The "dodgy dossier" that Blair presented to the parliament on Sept. 24, 2002 presented judgements "with a certainty that was not justified. The Joint Intelligence Committee should have made clear to Mr Blair that the assessed intelligence had not established "beyond doubt.'" The report apparently minimizes allegations that Alistair Campbell, who was Blair's communications chief at the time, "sexed up" the dossier in favor of the view that Blair was driven by what he believed to the point that he dismissed intelligence that contradicted his beliefs. "The deliberate selection of a formulation which grounded the statement in what Mr Blair believed, rather than in the judgements which the JIC had actually reached in its assessment of the intelligence indicates a distinction between his beliefs and the JIC's actual judgements," the report says. "The assessed intelligence had not established beyond doubt that Saddam Hussein had continued to produce chemical and biological weapons. Nor had the assessed intelligence established beyond doubt that efforts to develop nuclear weapons continued… The dossier made clear that, as long as sanctions remained effective, Iraq could not produce a nuclear weapon."
Blair also ignored warnings that military action in Iraq would, itself, be a chaos factor. On March 18, 2003, he told the House of Commons that he judged the possibility of terrorist groups in possession of WMD was "a real and present danger to Britain and its national security" – and that the threat from Saddam Hussein's arsenal could not be contained and posed a clear danger to British citizens. Blair had been warned, however, that military action would increase the threat from Al Qaida to the UK and to UK interests. He had also been warned that an invasion might lead to Iraq's weapons and capabilities being transferred into the hands of terrorists. "It is now clear that policy on Iraq was made on the basis of flawed intelligence and assessments. They were not challenged, and they should have been," Chilcot said.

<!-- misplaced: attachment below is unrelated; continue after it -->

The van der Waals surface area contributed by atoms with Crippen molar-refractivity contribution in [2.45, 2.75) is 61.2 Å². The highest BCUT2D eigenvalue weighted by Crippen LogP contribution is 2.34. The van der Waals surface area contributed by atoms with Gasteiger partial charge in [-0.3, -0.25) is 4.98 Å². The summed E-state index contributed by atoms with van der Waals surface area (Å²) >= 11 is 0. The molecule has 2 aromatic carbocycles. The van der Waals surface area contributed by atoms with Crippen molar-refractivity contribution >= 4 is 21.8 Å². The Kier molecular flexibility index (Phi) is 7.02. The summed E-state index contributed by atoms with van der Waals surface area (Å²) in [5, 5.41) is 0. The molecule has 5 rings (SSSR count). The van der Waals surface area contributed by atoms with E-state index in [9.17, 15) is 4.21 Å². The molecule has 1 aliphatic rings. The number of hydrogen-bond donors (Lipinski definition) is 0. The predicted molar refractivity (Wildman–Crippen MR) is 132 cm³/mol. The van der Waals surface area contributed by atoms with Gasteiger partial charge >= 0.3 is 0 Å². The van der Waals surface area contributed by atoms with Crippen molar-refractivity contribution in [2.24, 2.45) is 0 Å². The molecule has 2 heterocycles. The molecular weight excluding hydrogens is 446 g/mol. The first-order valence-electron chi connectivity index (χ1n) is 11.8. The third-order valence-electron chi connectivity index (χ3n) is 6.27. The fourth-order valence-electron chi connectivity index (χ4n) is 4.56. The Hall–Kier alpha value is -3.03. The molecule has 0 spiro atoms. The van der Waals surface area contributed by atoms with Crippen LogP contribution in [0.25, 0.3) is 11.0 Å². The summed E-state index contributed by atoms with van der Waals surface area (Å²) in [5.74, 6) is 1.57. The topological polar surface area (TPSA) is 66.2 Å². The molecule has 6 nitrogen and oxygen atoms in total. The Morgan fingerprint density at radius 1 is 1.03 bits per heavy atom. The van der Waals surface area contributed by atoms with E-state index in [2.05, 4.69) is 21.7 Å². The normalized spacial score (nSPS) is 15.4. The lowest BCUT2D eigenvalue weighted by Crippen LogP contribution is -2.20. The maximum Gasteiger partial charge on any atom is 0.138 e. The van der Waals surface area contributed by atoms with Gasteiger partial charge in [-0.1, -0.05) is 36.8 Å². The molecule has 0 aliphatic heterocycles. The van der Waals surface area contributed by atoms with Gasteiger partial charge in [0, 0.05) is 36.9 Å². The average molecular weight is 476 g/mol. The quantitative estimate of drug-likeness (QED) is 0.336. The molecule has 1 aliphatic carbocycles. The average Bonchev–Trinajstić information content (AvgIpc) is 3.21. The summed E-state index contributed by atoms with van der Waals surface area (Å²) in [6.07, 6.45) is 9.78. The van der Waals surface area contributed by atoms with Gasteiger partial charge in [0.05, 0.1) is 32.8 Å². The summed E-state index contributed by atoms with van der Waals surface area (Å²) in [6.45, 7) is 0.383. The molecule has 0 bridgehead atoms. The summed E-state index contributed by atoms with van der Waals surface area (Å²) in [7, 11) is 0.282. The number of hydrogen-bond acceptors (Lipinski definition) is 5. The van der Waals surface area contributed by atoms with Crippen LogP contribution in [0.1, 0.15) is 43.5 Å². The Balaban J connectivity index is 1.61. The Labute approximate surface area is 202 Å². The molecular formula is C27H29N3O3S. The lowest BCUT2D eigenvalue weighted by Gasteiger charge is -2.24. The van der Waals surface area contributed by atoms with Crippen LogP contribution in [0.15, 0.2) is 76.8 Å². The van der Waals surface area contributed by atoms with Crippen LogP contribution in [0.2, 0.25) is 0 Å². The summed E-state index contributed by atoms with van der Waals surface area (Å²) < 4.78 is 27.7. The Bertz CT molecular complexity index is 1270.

In fact, Chilcot points out, intelligence agencies had different ideas on what was the "real and present danger" to Britain. 1) Iran, North Korea and Libya were considered greater threats in terms of nuclear, chemical and biological weapons proliferation; 2) The joint intelligence committee believed it would take Iraq five years, after the lifting of sanctions, to produce enough fissile material for a weapon; 3) There was no evidence that Iraq had tried to acquire fissile material and other components or – were it able to do so – that it had the technical capabilities to turn these materials into a usable weapon; and 4) Saddam's regime was "not judged likely" to share its weapons or know-how with terrorist groups.
3) Chaos In the Aftermath
Chilcot also blasted Blair's assertion that it wasn't possible to know what the difficulties of the occupation would be beforehand. "We do not agree that hindsight is required," Chilcot said. "The risks of internal strife in Iraq, active Iranian pursuit of its interests, regional instability, and Al Qaida activity in Iraq, were each explicitly identified before the invasion." Chilcot also criticized the lack of planning for the occupation which "continued to have an effect after the
invasion." In fact, the FCO had prepared a paper on Islamism in Iraq which foreshadowed the rise of extremist groups like Isis which went on to exploit the chaos of post-war Iraq. This paper was shared with the US in December of 2002. It warned that it was likely groups would be looking for "identities and ideologies on which to base movements" and anticipated that a number of emergent extremist groups would use violence to pursue political ends.
4) Chilcot Concludes War Was Unncessary
Chilcot concluded that "Military action in Iraq might have been necessary at some point." But in March 2003:
- There was no imminent threat from Saddam Hussein.
- The strategy of containment could have been adapted and continued for some time.
- The majority of the Security Council supported continuing UN inspections and monitoring.
Tony Blair issued a statement right away in self defense, promising more to follow. "The report should lay to rest allegations of bad faith, lies or deceit," he claimed, adding that whether people agree or disagree with the decision, "I took it in good faith and in what I believed to be the best interests of the country." He said that in the followup statement he would issue, "I will take full responsibility for any mistakes without exception or excuse," and that "I will at the same time say why, nonetheless, I believe that it was better to remove Saddam Hussein and why I do not believe this is the cause of the terrorism we see today whether in the Middle East or elsewhere in the world."